Tuesday, May 22, 2012


We've arrived at the final week of the Omer period!  In just a few days, we will celebrate Shavuot, the time when Hashem gave Torah to the Israelites at Mount Sinai.  That's what we've been waiting for throughout the entire counting of the Omer; that's our final destination.  So, it is fitting that the sefira for this week is the tenth and final one:  malchut.

As the last sefira in the chain, malchut receives all the other sefirot that have come before.  It is the purpose for the emanation of all the previous sefirot, the actualization of all the intention that has been building up along the way.  Put simply, malchut was what Hashem had in mind when he began the process of creating the world.  Its brilliance depends on all of the energy that goes into it, but there's no mistaking that malchut is the ultimate reflection of Hashem's glory.

For weeks, I've been writing about the other sefira and how they are analogous to various parts of the recovery journey; each one is an ingredient that is necessary to living a full and healthy life.  Malchut, then, IS recovery.  It is the reason why we embark on this process to begin with; the belief in its existence is what keeps us going.  There is nothing easy about the work of recovery.  I've always maintained that unless the end result was truly phenomenal, no one would ever put herself through the process!  What I've discovered, both through talking with other recovered individuals and through my own experience, is that recovery is absolutely, 100% worth it.  It is not perfection, but it is genuine life, the purpose for which we were created.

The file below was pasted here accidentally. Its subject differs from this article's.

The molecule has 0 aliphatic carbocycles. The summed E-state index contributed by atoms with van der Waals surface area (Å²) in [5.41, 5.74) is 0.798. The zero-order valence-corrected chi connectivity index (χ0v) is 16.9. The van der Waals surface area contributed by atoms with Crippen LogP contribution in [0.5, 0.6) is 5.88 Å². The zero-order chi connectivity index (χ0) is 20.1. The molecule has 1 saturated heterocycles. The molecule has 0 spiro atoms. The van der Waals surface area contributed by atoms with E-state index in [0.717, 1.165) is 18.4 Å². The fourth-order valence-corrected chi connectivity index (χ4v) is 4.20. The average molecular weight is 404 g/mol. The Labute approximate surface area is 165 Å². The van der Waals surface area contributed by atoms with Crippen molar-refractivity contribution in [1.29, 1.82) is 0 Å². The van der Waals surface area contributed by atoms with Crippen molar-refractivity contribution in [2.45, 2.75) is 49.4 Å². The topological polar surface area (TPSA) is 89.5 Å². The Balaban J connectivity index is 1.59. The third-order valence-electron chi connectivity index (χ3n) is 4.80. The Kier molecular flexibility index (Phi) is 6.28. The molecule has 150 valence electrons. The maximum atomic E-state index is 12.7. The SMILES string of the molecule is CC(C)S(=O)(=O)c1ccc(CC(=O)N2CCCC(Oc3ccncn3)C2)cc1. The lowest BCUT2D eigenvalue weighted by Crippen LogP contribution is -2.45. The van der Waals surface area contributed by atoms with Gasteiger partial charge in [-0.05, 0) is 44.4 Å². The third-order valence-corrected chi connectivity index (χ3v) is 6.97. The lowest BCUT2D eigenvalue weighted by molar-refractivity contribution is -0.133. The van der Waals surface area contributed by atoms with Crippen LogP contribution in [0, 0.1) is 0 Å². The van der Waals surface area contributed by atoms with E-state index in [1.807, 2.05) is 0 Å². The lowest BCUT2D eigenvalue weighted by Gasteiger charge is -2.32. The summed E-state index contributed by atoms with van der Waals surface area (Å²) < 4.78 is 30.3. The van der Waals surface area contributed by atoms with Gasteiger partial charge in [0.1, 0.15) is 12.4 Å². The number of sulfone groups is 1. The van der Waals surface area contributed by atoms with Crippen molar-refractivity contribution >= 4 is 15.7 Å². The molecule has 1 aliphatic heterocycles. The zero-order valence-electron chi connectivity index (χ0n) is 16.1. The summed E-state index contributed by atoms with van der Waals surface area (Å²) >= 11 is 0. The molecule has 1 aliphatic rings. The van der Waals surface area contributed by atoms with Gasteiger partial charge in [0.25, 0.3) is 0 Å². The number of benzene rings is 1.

This is the week to celebrate our visions of recovery, to honor the ways we're living our goals and to make plans for how to achieve what we've yet to accomplish.  It's the week to remind ourselves that, yes, this IS worth it, that if we turn our intentions into actions, we can live the lives that Hashem intends for us.

My posts don't often generate a lot of comments, but I want to invite each of you to share something that recovery has allowed you to experience, something you've been able to be truly present for as a result of all your efforts in your journey.  We can all stand to benefit from the inspiration of others!

Chodesh tov, and chag sameach!

Tuesday, May 15, 2012


This week of the Omer focuses on yesodYesod is considered the foundation that links all the previous sefirot to the final one, malchut (to be discussed next week!).  It's the channel for the life force that has traveled through each of the sefirot, picking up all the accumulated divine attributes along the way.  If malchut is the ultimate recipient, then yesod is what connects malchut to the awesomeness of the gift.